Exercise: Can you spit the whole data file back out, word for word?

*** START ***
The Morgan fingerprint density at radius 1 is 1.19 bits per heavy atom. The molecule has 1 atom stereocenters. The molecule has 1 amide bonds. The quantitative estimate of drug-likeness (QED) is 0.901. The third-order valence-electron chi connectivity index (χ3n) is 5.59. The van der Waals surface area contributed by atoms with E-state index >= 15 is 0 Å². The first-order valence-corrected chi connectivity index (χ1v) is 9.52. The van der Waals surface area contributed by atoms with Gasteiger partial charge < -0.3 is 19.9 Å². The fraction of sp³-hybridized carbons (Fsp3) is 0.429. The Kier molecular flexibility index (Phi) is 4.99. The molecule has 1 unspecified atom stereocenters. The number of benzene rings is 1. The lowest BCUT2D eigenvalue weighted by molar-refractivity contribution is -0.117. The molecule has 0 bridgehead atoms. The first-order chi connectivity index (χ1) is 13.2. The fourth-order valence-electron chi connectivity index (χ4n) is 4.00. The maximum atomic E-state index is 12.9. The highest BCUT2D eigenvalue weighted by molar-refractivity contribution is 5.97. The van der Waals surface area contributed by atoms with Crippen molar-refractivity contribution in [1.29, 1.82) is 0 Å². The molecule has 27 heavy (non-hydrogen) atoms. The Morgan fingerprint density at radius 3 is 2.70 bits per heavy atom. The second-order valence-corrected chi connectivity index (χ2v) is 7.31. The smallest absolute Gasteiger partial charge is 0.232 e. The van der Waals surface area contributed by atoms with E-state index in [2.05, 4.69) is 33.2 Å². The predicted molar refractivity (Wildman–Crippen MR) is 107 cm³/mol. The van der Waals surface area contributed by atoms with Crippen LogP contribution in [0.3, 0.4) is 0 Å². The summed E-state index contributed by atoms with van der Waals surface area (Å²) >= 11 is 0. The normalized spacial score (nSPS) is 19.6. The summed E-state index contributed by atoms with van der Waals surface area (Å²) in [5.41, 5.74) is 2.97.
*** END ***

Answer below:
The Morgan fingerprint density at radius 1 is 1.19 bits per heavy atom. The molecule has 1 atom stereocenters. The molecule has 1 amide bonds. The quantitative estimate of drug-likeness (QED) is 0.901. The third-order valence-electron chi connectivity index (χ3n) is 5.59. The van der Waals surface area contributed by atoms with E-state index >= 15 is 0 Å². The first-order valence-corrected chi connectivity index (χ1v) is 9.52. The van der Waals surface area contributed by atoms with Gasteiger partial charge < -0.3 is 19.9 Å². The fraction of sp³-hybridized carbons (Fsp3) is 0.429. The Kier molecular flexibility index (Phi) is 4.99. The molecule has 1 unspecified atom stereocenters. The number of benzene rings is 1. The lowest BCUT2D eigenvalue weighted by molar-refractivity contribution is -0.117. The molecule has 0 bridgehead atoms. The first-order chi connectivity index (χ1) is 13.2. The fourth-order valence-electron chi connectivity index (χ4n) is 4.00. The maximum atomic E-state index is 12.9. The highest BCUT2D eigenvalue weighted by molar-refractivity contribution is 5.97. The van der Waals surface area contributed by atoms with Crippen molar-refractivity contribution in [1.29, 1.82) is 0 Å². The molecule has 27 heavy (non-hydrogen) atoms. The Morgan fingerprint density at radius 3 is 2.70 bits per heavy atom. The second-order valence-corrected chi connectivity index (χ2v) is 7.31. The smallest absolute Gasteiger partial charge is 0.232 e. The van der Waals surface area contributed by atoms with E-state index in [2.05, 4.69) is 33.2 Å². The predicted molar refractivity (Wildman–Crippen MR) is 107 cm³/mol. The van der Waals surface area contributed by atoms with Crippen LogP contribution in [0.3, 0.4) is 0 Å². The summed E-state index contributed by atoms with van der Waals surface area (Å²) >= 11 is 0. The normalized spacial score (nSPS) is 19.6. The summed E-state index contributed by atoms with van der Waals surface area (Å²) in [5.41, 5.74) is 2.97.